Monday, February 27, 2006

The Times, They Are A-Changin'

Michael Scheuer has an interesting piece at Antiwar.com today. It's worth a read. An excerpt:
The Palestinian election could have been the break in the Middle East that America has needed, but so far Washington's bipartisan governing elite has kicked that gift horse squarely in the chops. The from-all-reports fair and democratic election of Hamas should have been a U.S. propaganda triumph, as well as a chance for Washington to exit the morass of Palestinian-Israeli affairs. An aged, incompetent, and putridly corrupt PLO was democratically defeated by Hamas, an organization well-versed in delivering many government services. In this scenario, the United States had a golden opportunity to show respect for a culturally compatible democratic process in the Muslim world and to detach itself from the snare of an endless war in which it has no interest. After 30-plus years of America exposing itself to steadily increasing danger and expense because of the infantile inability of Israelis and Palestinians to live together, we had a chance to walk away and let the cards fall where they may. True, it surely would not have been fair to both sides to do so; after all, the Israelis have a conventional army and a large, undocumented array of weapons of mass destruction, while the Palestinians have AK-47s, the less-than-mighty Qassim missiles, and a steady supply of martyrs and rocks. Life is always tough, however, and the elimination of one or both sides would have no discernible impact on life in North America.

Sadly, the opportunity went a-glimmering because of the three standby myths that dominate what passes for thought among America's bipartisan foreign policy, academic, and governing elites. The first holds that the survival of Israel and/or a Palestinian state is a central national-security interest for the United States. The second argues that all states have a "right" to exist. The third is that no state is "legitimate" if it refuses to accept the existence of a second state or argues that the second state should be destroyed. The three myths amount to a comprehensive attack on the common sense of the average American, as well as on U.S. national interests.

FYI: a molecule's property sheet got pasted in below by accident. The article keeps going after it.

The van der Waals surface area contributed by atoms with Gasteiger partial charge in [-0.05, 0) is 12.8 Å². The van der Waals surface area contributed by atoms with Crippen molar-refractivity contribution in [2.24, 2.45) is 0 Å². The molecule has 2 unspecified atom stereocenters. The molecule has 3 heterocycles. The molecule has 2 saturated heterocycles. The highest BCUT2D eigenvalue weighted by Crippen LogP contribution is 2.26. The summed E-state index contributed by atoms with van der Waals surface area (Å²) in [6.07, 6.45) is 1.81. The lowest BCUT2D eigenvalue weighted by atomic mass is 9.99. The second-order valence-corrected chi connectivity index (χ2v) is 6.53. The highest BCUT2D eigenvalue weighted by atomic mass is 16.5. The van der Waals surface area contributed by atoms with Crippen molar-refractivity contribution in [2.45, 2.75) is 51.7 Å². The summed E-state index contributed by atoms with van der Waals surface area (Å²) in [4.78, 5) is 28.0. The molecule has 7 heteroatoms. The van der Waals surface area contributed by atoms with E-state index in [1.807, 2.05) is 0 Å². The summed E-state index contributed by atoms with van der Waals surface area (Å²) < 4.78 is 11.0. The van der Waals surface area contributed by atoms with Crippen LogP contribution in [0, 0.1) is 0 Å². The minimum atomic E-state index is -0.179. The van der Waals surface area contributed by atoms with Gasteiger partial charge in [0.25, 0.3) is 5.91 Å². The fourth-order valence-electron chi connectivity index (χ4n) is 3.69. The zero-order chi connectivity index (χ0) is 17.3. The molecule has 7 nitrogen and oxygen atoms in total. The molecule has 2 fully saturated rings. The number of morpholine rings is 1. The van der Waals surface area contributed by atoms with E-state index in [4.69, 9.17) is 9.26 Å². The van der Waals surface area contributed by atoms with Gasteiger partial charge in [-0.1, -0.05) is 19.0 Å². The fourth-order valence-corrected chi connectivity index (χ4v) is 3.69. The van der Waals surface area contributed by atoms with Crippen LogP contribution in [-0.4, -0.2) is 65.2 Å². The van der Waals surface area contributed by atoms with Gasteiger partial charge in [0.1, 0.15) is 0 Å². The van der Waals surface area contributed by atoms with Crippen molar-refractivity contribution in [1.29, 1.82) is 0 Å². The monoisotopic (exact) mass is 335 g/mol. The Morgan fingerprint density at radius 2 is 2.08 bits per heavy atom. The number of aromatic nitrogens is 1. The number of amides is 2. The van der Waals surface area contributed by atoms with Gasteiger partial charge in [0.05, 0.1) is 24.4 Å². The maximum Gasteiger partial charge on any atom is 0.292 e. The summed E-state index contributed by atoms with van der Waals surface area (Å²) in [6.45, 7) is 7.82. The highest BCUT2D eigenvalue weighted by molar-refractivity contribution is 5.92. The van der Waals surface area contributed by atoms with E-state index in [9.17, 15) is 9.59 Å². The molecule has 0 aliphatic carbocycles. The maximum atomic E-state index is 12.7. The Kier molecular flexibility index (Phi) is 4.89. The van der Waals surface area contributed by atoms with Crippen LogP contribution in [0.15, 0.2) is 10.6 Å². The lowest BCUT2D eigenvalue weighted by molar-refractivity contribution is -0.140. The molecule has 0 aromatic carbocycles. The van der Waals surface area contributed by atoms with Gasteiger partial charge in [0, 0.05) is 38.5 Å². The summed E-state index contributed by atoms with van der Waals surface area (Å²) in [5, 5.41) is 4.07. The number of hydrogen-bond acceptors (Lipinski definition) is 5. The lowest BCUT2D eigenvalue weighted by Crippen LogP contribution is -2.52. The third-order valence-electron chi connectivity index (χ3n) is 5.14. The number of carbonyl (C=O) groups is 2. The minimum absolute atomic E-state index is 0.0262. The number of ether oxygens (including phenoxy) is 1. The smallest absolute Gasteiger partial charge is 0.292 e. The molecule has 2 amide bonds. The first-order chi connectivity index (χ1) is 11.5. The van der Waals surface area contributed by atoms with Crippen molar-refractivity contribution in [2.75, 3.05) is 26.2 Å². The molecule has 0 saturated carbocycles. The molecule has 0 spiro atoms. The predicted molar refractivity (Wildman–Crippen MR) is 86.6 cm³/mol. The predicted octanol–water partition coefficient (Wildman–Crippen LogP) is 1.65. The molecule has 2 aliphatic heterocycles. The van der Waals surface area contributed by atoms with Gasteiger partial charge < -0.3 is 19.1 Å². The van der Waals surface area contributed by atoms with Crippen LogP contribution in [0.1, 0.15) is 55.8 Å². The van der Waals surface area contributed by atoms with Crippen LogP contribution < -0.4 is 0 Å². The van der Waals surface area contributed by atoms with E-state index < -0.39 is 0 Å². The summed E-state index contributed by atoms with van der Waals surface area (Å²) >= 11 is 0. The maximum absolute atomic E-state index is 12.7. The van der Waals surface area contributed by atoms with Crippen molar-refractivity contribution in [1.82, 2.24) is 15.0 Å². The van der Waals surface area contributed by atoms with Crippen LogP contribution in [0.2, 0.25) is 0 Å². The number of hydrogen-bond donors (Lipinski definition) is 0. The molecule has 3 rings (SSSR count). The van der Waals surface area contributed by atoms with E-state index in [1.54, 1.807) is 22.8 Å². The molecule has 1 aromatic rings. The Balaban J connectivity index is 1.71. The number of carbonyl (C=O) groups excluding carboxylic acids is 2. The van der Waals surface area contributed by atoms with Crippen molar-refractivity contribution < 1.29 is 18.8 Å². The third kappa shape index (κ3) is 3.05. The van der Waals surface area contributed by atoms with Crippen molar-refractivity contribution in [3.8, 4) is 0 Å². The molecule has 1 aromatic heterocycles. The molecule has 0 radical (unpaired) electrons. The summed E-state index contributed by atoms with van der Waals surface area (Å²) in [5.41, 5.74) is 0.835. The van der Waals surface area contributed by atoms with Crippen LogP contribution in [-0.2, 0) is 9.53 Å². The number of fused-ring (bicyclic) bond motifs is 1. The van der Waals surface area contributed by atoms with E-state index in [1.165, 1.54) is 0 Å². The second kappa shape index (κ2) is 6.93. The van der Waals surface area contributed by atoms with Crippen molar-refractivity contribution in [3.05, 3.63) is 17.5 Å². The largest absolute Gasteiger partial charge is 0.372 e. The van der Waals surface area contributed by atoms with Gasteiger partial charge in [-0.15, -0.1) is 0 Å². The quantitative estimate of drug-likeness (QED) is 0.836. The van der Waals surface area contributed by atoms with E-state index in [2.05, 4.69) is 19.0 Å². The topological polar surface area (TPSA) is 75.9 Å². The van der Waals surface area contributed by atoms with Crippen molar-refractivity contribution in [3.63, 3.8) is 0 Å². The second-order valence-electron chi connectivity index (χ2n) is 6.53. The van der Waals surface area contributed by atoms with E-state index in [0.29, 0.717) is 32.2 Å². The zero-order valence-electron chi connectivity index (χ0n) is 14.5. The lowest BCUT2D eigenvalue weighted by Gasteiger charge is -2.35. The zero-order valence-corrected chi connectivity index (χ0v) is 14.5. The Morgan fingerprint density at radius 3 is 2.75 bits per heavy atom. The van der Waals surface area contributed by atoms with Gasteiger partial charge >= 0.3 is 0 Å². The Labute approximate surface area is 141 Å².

The "opportunity" that Mr. Scheuer cites may have passed. However, the U.S. could always, in principle, turn from imperial insanity and become the affiliation of meaningful states, linked loosely by a federal government whose powers were few and strictly, explicitly enumerated by a written constitution that we were all taught that America started out to be. (Maybe it did, but if so, the start didn't last long.)

I don't really expect a great dawning of humility and sanity in my country. I don't expect Iraq War II to stagger to its end any sooner than the Vietnam War did. But I do think that some basic, comprehensive change in American national life has to be coming fairly soon. For one thing, empire is a ruinously expensive game, and Uncle Sam's playing on credit extended by Asia; sooner or even-sooner-yet, the bankers of the East are bound to decline Uncle's maxed-out MasterCard. And in some more fundamental way, it seems to me that the shape of the world is changing, such that an empire like ours just won't be even temporarily workable. There is life after empire. That life may -- indeed, will -- lack the trappings of we're-number-one: the consumerism, the mythical national invincibility, the creature comforts found nowhere else in the world. But life goes on. I just hope that not too many people will be slaughtered in the transition.

2 comments:

Grace said...

Life is always tough, however, and the elimination of one or both sides would have no discernible impact on life in North America.

Well, Scheur forgot about at least two important groups in North America: political candidates and pro-Israel PNACs. There definitely would have been a discernible impact there.

Bartleby said...

You're right. I suppose Mr. Scheuer may have been thinking that there should be no discernible effect on life in North America. In fact, however, The U.S. seems to be a subsidiary client state of The Precious, and so of course we must always be vitally concerned with its well-being.